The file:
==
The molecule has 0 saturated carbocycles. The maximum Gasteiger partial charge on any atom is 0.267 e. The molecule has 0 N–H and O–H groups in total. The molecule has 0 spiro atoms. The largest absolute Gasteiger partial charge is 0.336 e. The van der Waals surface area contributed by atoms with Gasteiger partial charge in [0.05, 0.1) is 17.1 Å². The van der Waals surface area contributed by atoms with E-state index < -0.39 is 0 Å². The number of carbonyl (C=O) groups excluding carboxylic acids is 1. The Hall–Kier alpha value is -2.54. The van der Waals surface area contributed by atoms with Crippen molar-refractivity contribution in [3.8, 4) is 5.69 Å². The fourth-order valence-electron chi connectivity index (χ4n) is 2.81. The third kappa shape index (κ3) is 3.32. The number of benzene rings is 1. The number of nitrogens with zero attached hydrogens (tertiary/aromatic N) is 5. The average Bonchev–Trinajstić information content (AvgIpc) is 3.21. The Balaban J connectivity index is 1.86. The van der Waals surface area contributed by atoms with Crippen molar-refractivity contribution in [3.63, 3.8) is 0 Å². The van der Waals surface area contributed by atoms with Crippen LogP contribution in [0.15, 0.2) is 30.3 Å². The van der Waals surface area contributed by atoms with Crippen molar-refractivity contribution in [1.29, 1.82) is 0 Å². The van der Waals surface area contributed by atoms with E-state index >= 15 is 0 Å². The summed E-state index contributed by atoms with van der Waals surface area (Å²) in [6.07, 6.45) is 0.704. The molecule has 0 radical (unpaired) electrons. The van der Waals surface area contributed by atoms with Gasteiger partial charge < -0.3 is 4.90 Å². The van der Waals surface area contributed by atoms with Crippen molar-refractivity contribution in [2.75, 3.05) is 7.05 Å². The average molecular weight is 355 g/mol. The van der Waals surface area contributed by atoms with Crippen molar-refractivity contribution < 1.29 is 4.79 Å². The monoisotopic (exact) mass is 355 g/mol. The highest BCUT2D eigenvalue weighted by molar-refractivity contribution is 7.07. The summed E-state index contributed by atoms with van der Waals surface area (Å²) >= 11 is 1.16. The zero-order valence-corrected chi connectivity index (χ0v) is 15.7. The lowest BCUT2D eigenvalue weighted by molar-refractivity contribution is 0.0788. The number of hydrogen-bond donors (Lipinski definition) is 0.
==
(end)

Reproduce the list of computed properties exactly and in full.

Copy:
The molecule has 0 saturated carbocycles. The maximum Gasteiger partial charge on any atom is 0.267 e. The molecule has 0 N–H and O–H groups in total. The molecule has 0 spiro atoms. The largest absolute Gasteiger partial charge is 0.336 e. The van der Waals surface area contributed by atoms with Gasteiger partial charge in [0.05, 0.1) is 17.1 Å². The van der Waals surface area contributed by atoms with E-state index < -0.39 is 0 Å². The number of carbonyl (C=O) groups excluding carboxylic acids is 1. The Hall–Kier alpha value is -2.54. The van der Waals surface area contributed by atoms with Crippen molar-refractivity contribution in [3.8, 4) is 5.69 Å². The fourth-order valence-electron chi connectivity index (χ4n) is 2.81. The third kappa shape index (κ3) is 3.32. The number of benzene rings is 1. The number of nitrogens with zero attached hydrogens (tertiary/aromatic N) is 5. The average Bonchev–Trinajstić information content (AvgIpc) is 3.21. The Balaban J connectivity index is 1.86. The van der Waals surface area contributed by atoms with Crippen molar-refractivity contribution in [3.63, 3.8) is 0 Å². The van der Waals surface area contributed by atoms with Crippen LogP contribution in [0.15, 0.2) is 30.3 Å². The van der Waals surface area contributed by atoms with Crippen molar-refractivity contribution in [1.29, 1.82) is 0 Å². The van der Waals surface area contributed by atoms with E-state index >= 15 is 0 Å². The summed E-state index contributed by atoms with van der Waals surface area (Å²) in [6.07, 6.45) is 0.704. The molecule has 0 radical (unpaired) electrons. The van der Waals surface area contributed by atoms with Gasteiger partial charge < -0.3 is 4.90 Å². The van der Waals surface area contributed by atoms with Crippen molar-refractivity contribution in [2.75, 3.05) is 7.05 Å². The average molecular weight is 355 g/mol. The van der Waals surface area contributed by atoms with Crippen molar-refractivity contribution < 1.29 is 4.79 Å². The monoisotopic (exact) mass is 355 g/mol. The highest BCUT2D eigenvalue weighted by molar-refractivity contribution is 7.07. The summed E-state index contributed by atoms with van der Waals surface area (Å²) >= 11 is 1.16. The zero-order valence-corrected chi connectivity index (χ0v) is 15.7. The lowest BCUT2D eigenvalue weighted by molar-refractivity contribution is 0.0788. The number of hydrogen-bond donors (Lipinski definition) is 0.